The Gun and Shell Factory, Cossipore, considered as the mother unit of Indian Ordnance Factories, started its journey when the hallowed land adjacent to the Chitteshwari temple at Cossipore was bought in the year 1801 and production activities started on 18 March 1802. Initially, it used to repair the gun carriages belonging to the East India Company, which were earlier done at Fort William. From repairing gun carriages, when it was called Gun Carriage Agency, the factory graduated to Gun Foundry in 1830.
Much later in 1905, it became a full-fledged gun and shell factory. Cossipore Club was set up in the same year for the recreation of the Europeans and Anglo-Indian employees of the ordnance factories and allied military establishments. However, the palatial building of the club, located at Seven Tanks Estate 4, Dum Dum Road, has a long history behind it.
As the name suggests, the Seven Tanks Estate or Saat Pukur on Dum Dum Road was once girdled by a number of tanks, out of which only five have survived till date. The Estate, surrounded by high walls, has a gateway and two bridges across a tank leading to the majestically imposing double-storey building, which looks like an ancient Roman temple, rather than a clubhouse. Adorned with a grand pediment held aloft by a row of seven fluted columns with capitals of the Corinthian order, the magnificent building seems to be rather mismatching for the congested Dum Dum area, where it stands.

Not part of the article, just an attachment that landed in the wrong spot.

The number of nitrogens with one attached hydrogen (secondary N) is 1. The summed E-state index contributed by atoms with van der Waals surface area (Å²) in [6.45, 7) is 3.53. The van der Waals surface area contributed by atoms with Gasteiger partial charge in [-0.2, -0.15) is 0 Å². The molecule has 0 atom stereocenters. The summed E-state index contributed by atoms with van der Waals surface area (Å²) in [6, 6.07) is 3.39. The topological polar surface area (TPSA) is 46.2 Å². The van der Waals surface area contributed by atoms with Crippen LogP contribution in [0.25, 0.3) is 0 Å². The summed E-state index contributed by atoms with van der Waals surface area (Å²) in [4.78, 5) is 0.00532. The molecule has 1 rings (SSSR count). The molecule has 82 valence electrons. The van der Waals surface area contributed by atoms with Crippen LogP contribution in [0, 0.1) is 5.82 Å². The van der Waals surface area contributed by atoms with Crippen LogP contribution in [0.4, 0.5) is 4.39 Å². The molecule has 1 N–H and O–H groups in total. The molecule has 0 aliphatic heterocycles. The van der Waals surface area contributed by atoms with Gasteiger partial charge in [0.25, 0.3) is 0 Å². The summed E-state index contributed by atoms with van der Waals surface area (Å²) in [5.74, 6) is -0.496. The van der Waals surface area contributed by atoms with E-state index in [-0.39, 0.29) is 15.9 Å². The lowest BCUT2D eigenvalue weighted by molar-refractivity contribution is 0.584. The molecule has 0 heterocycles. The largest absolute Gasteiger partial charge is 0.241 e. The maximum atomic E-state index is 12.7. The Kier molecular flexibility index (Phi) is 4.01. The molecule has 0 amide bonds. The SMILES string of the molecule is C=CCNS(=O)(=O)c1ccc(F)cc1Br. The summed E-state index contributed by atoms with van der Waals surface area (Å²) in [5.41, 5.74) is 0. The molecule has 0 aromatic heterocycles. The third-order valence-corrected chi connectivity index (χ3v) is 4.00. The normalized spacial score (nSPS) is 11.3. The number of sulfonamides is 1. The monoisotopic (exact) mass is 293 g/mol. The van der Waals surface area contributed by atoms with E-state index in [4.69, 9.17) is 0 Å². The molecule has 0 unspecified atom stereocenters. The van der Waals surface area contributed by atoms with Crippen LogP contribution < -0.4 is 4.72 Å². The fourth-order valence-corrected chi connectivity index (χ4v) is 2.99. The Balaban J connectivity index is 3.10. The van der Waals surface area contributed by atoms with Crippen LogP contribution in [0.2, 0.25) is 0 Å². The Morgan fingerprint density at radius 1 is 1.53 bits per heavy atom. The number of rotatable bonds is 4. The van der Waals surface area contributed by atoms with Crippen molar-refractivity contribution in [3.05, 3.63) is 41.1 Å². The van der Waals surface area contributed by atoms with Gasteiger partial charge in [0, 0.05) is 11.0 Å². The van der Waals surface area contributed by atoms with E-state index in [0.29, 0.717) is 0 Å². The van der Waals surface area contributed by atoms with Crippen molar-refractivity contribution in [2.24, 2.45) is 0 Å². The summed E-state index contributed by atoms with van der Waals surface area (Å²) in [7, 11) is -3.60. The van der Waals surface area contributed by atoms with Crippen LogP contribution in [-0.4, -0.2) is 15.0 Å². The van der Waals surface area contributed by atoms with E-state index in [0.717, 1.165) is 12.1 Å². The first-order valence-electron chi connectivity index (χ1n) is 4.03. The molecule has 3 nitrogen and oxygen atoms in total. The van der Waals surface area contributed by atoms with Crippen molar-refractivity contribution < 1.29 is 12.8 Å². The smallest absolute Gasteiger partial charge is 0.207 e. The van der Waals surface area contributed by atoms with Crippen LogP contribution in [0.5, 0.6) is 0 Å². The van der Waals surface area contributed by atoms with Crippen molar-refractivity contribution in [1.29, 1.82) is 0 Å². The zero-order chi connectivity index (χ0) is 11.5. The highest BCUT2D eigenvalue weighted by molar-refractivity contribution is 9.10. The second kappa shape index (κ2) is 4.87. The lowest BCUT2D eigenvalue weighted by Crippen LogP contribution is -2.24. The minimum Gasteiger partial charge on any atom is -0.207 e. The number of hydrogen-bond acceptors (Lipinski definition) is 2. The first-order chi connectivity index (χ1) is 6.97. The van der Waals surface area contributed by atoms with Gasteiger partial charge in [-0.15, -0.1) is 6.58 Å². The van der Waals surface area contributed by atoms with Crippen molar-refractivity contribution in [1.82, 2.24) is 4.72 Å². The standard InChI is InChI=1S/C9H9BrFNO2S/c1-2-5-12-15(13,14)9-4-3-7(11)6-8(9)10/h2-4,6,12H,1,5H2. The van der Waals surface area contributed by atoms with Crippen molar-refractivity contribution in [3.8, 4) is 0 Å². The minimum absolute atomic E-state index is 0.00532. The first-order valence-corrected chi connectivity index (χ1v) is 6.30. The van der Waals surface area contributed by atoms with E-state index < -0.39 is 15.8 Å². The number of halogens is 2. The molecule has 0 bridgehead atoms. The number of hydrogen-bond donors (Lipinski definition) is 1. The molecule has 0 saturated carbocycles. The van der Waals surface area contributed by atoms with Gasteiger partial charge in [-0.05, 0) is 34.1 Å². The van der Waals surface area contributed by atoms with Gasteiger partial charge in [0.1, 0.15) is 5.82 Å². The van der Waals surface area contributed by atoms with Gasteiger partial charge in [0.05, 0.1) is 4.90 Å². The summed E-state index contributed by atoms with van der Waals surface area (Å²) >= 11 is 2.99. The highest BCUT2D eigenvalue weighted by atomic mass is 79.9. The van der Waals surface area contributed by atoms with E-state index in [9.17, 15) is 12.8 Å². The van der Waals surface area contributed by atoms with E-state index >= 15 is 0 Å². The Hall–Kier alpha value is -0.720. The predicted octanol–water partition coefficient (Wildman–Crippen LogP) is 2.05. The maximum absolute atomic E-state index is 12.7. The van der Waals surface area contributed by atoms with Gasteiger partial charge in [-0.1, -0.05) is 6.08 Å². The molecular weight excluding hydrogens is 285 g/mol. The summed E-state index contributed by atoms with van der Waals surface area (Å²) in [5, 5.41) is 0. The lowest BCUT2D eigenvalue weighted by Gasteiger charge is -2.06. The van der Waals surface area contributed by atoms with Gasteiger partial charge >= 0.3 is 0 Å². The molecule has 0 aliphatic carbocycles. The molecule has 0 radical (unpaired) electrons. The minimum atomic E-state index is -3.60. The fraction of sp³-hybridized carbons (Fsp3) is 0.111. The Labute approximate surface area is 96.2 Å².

History says, the Saat Pukur originally belonged to Umanandan alias Nandalal Tagore, son of Harimohan Tagore. This Harimohan was the fourth son of the illustrious Darpanarayan Tagore of Pathuriaghat Tagore family. It is said that, as Nandalal’s old mother had expressed the desire to visit Vrindavan and as Nandalal was reluctant to take the risks associated with the long journey in those days of uncertainties, he decided to build a replica of Vrindavan close to Calcutta where his mother could rest in peace in an atmosphere like Vrindavan. He excavated the seven tanks and imitating the groves of Vrindavan, built a pleasure garden, named Gupta Bridaban, along with the huge colonnaded building, which was subsequently described by Bishop Heber as more of an Italian villa.
It is not clear when the Tagore family had sold off this sprawling estate. However, at some point of time, it was acquired by Ruplal Mallik, the father-in-law of Raja Rajendra Mallik, who later constructed the famous Marble Palace on Muktaram Babu Street in north Calcutta.
Unfortunately, though the beautiful building is enlisted in 1997, for preservation and conservation, it has lost much of its dignity and character, as the columns on both sides have been joined together by a wall and small concrete boxes with glass windows have sprouted behind the pediment. As if that is not enough, a lift within a granite cage has been installed behind the building, to access the guest house for the VIPs on the first floor.
Nevertheless, the Cossipore Club, which occupies the majestic building, is considered as one of the oldest and prestigious sports clubs of Calcutta. It provides ample opportunities to the young people for individual development, as well as inspires them for contributing collectively to the society.
The club has a nice infrastructure for playing lawn tennis in hard court, a state of the art swimming pool, Billiard room, a modern Gymnasium and a nicely arranged bar.